Second Timothy 3:16—17 reads, “All Scripture is inspired by God and profitable for teaching, for reproof, for correction, for training in righteousness; so that the man of God may be adequate, equipped for every good work.”
If the inspired Scriptures are profitable for every good work, as Paul tells Timothy, then there is no longer any need for God to speak outside of them. Since we now have the scriptures, in their entirety, they and they alone are all that is needed to make one wise for salvation and righteous living.
This objection only appears to have force if one ignores the anachronism involved. Verses 14 and 15 will make this plain. “You [Timothy], however, continue in the things you have learned and become convinced of, knowing from whom you have learned them, and that from childhood you have known the sacred writings which are able to give you the wisdom that leads to salvation through faith which is in Christ Jesus.” (2 Tim 3:14—15 NAS). With context in mind, one simply needs to ask, “To what holy writings was Paul referring?” or, more directly, “To what scriptures did Timothy have access, as a child?” Whatever scriptures Timothy might have had, it certainly would not have included anything from the New Testament — which, ironically enough, was being written, in part, directly to him through Paul in this epistle. What scriptures, then, were they? The Hebrew scriptures, of course. And which scriptures did Paul tell Timothy were profitable for teaching, for reproof, for correction, for training in righteousness; so that the man of God may be adequate, equipped for every good work? The Old Testament. Therefore, if the Old Testament was sufficient to accomplish all these things in the first century church, and it did not render extra-biblical prophecy unnecessary, then neither can it render prophecy unnecessary for the church today.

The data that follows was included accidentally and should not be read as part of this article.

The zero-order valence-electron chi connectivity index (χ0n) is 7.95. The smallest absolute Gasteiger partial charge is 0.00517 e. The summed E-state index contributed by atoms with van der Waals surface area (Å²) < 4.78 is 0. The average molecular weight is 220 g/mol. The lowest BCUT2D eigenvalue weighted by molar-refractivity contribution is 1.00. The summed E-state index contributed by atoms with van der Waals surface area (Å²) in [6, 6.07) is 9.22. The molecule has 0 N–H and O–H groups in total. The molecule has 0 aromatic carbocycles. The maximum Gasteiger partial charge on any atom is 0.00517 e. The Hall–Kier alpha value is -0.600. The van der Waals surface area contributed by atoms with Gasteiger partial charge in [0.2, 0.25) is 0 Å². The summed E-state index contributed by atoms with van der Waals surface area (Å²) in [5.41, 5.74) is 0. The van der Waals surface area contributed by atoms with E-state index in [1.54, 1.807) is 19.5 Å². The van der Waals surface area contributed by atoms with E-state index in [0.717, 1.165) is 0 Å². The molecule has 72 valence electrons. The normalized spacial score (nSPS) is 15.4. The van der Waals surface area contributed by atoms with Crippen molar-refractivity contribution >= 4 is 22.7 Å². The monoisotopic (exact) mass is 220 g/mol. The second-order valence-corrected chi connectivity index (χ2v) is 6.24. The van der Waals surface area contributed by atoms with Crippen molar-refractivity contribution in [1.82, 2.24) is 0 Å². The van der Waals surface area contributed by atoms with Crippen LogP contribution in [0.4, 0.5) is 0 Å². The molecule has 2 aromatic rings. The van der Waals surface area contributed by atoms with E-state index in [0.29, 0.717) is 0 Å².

In short, Paul was not writing to Timothy about a canon that did not yet exist. He was writing about the sufficiency of the scriptures which did. And if prophecy existed at the time when Paul was writing the New Testament, it does not necessarily follow that prophecy would cease once the New Testament was complete. At least, not on the basis of 2 Timothy 3:16—17, it wouldn't.
Return to first article in this series: Confronting Common Arguments and Objections to the Continuation of the Charismatic Gifts
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